(from Gawker)

So yesterday, stand-up-comedian-slash-fat dad Jim Gaffigan decided to make what he thought was a mostly harmless joke about women and their nails.

“Ladies I hope getting your nails done feels good because not a single man notices you got them done,” Gaffigan tweeted to his 1.6 million followers.

Ha! Women be getting their nails done, am I right fellas?

Anyway, commence TOTAL MELTDOWN:

“If you think I make my nails pretty for anyone other than myself, you are a fool,” replied @gesa “or maybe some women do things not to impress other people,” offered @oceana roll. “you’re such an asshole,” @phaserstostun. And the tweets kept coming. Dozens every minute.

“If you think people are overreacting to my edgy ‘nails done’ post here,” Gaffigan followed up a short while ago, “you have to see the anger on my Tumblr.”

And sure enough, since the joke was posted there yesterday, it has racked up over 100,000 notes, most of them far less subtle than those being made on Twitter. […]

For his part, Gaffigan did issue a worrying apology, telling those who were offended by his “edgy ‘nails done’ joke’ that he’s sorry and he’ll “attempt to be more sensitive in the future.”

Do people get irony anymore? Obviously (well, to me) he was making a point about how self-centered and clueless men are. Gaffigan got the last laugh, using the incident as fuel for one of this current season of The Jim Gaffigan Show’s best episodes. In “The Trial”, Gaffigan (who plays ‘himself’, a la Seinfeld, Louis, and Maron) is in a Kafkaesque alternate reality where he gets tossed into Social Outrage Jail (his cellmate Carrot Top has been doing time “since the mid-90s”) and tried in The Court of Public Opinion (presiding judge: comic Judy Gold) as a result of his offensive nail tweet. Jim is saved by the bell when shocking news arrives that Ricky Gervais just tweeted ‘Miley Cyrus has a dad bod’. Pitchforks are issued immediately, a mob forms and the courtroom empties out.

(*sigh*)

August 3rd marked the 50th anniversary of Lenny Bruce’s death; in my tribute, I wrote:

For years following his passing, he was arguably more famous for the suffering he endured for his art, rather than the visionary nature of it.

In fact, it wasn’t until 2003, after years of lobbying by members of the entertainment industry and free speech advocates, that New York governor George Pataki issued Bruce an official posthumous pardon for his 1964 obscenity conviction. It is worth noting that no comedians have been jailed in America for telling jokes to roomfuls of drunks since Bruce died. […]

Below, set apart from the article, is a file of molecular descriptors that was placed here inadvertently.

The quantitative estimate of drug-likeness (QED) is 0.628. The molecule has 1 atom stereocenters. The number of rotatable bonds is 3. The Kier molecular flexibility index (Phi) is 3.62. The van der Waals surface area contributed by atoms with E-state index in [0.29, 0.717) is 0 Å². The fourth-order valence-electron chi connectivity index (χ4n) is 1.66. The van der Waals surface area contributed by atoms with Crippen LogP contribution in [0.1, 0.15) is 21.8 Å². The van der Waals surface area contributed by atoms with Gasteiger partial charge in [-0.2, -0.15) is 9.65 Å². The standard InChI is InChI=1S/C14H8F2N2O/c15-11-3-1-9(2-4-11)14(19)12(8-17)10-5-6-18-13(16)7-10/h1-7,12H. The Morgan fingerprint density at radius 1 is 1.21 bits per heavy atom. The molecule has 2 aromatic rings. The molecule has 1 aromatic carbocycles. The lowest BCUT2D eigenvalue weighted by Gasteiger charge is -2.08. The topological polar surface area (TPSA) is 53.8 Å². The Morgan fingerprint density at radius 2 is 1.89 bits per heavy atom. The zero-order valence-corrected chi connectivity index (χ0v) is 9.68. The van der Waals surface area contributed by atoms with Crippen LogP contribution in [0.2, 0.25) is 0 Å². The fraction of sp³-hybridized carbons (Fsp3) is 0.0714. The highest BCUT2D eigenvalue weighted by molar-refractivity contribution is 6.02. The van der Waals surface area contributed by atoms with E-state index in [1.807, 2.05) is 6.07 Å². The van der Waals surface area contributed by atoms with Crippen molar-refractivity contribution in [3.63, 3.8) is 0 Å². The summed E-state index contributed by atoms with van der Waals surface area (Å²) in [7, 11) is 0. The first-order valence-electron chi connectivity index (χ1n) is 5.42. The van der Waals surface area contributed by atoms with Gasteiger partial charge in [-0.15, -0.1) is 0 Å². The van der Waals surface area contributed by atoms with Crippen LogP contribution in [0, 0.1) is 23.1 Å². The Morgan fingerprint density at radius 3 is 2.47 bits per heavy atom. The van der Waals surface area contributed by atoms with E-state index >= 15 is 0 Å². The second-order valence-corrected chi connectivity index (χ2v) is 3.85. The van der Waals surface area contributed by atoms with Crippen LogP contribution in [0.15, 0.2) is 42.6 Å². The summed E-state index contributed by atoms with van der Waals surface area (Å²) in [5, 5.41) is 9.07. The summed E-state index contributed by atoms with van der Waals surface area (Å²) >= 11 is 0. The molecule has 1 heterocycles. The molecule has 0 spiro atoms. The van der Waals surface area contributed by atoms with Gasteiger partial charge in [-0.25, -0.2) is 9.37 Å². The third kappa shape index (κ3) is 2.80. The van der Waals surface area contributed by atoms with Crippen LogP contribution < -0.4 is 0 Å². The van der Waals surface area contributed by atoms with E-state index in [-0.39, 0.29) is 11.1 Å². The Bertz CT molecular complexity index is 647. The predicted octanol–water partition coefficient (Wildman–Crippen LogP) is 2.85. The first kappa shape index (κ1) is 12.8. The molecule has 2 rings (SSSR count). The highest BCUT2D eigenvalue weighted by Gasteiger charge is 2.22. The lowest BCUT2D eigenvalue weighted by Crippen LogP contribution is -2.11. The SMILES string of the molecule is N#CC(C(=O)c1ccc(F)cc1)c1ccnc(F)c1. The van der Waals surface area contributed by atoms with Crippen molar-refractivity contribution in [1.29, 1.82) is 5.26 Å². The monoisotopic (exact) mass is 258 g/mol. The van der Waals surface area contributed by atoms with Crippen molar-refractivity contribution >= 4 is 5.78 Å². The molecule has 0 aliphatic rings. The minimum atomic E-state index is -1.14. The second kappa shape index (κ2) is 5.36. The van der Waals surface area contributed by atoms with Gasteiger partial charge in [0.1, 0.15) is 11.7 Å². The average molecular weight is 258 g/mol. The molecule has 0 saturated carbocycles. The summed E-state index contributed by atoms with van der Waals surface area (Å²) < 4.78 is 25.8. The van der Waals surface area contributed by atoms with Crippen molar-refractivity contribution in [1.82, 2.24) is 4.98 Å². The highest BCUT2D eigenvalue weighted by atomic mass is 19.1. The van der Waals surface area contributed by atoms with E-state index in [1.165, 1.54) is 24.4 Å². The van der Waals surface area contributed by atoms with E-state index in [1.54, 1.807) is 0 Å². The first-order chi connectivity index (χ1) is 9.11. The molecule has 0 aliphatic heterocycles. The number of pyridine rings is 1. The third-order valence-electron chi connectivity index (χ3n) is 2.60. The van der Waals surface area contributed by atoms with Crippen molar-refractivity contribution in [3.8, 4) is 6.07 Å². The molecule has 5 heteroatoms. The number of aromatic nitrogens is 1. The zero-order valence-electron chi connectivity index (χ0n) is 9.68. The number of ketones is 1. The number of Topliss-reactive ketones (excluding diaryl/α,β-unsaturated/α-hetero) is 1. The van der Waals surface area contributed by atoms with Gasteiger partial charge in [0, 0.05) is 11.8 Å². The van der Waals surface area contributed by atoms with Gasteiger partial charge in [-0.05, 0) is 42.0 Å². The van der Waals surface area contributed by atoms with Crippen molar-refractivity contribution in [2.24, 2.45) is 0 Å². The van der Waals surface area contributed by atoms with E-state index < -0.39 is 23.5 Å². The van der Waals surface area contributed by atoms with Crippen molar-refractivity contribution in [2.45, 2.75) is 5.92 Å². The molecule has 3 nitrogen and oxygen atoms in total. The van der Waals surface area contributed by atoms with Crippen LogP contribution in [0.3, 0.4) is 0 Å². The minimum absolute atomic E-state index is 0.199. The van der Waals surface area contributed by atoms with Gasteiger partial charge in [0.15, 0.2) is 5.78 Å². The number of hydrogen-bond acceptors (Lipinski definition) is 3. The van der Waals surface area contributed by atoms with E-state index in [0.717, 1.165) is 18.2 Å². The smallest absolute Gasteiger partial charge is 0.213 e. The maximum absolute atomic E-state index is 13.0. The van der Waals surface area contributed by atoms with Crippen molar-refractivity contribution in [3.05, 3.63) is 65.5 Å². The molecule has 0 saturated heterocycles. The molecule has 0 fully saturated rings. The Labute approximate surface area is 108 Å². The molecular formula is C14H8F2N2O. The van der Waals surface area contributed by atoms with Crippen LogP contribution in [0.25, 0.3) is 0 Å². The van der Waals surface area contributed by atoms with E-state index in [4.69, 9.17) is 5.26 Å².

Of course by now everybody has jumped on the bandwagon and acknowledges the man’s genius and the groundbreaking nature of his material. But I can’t help but wonder how Lenny would have fared in the age of social media, or in front of a modern college audience (oy).

I’m not alone in that speculation, as evidenced by a new documentary called Can We Take a Joke? (available on VOD), throughout which Lenny Bruce frequently serves as a touchstone. Writer-director Ted Balaker’s film examines the impact of “outrage culture” on modern comedy. Balaker assembles a sizable coterie of comics who thrive on pushing the envelope, like Lisa Lampanelli, Jim Norton, Adam Carolla, Gilbert Gottfried, and Penn Jillette. He also invites opinions from social observers and free speech advocates.

The film’s underlying thesis (in so many words) boils down to that good old school yard chestnut: “If you can’t take it, don’t dish it out.” As one interviewee puts it, “Along with the right to speak freely, comes a responsibility to have a thick skin. Words can be hurtful, but they are not the same as violence; and they can be countered with other words. And that’s our responsibility…the responsibility to put up with being offended.”

Balaker offers anecdotal evidence that seems to indicate not only that America’s skin is stretching ever thinner, but suggests something more threatening is occurring as a result. One of the interviewees offers this tidbit: “There was this huge study that’s done every year; and they ask citizens whether or not they think the First Amendment went too far. 47% of people between the ages of 18 and 30 said that the First Amendment goes too far. This is terrifying to those of us who care about free speech and the future of free speech.”

Is he just concern trolling? Consider this further observation: “One of the first things you know when a society is turning authoritarian is the comedians start to worry. When they start going for the comedians, everyone else needs to sweat.”

One of the more notable examples cited regarding this creeping trend of “chilling speech” occurred at the WSU campus in Pullman, Washington (where, oddly enough, I once did a comedy gig). African-American student Chris Lee created a satirical play (“Passion of the Musical”), which he admitted was designed “to offend everybody.” It caused such a ruckus that he earned the nickname “Black Hitler”. But that’s not the disturbing part, which is that WSU administrators comped students who wanted to attend for the sole purpose to disrupt it.

Again, is this a tempest in a teapot? How bad can it get? Two words: Charlie Hebdo. The Hebdo massacre is mentioned in the film, but only in passing; this is one avenue that the film glosses over. It’s a bit of a missed opportunity, especially in light of what’s happening in our current political climate, which begs some glaring questions. Namely, is there in fact, despite what the great George Carlin said, a “line” no one should dare cross?

Amy Goodman featured a rare interview with political satirist Garry Trudeau just this week on her Democracy Now radio program. She brought up a controversial piece he wrote for The Atlantic in 2015, called “The Abuse of Satire”. It’s a great read, and presents a flipside view to the thrust of Can We Take a Joke? Here’s a pertinent excerpt: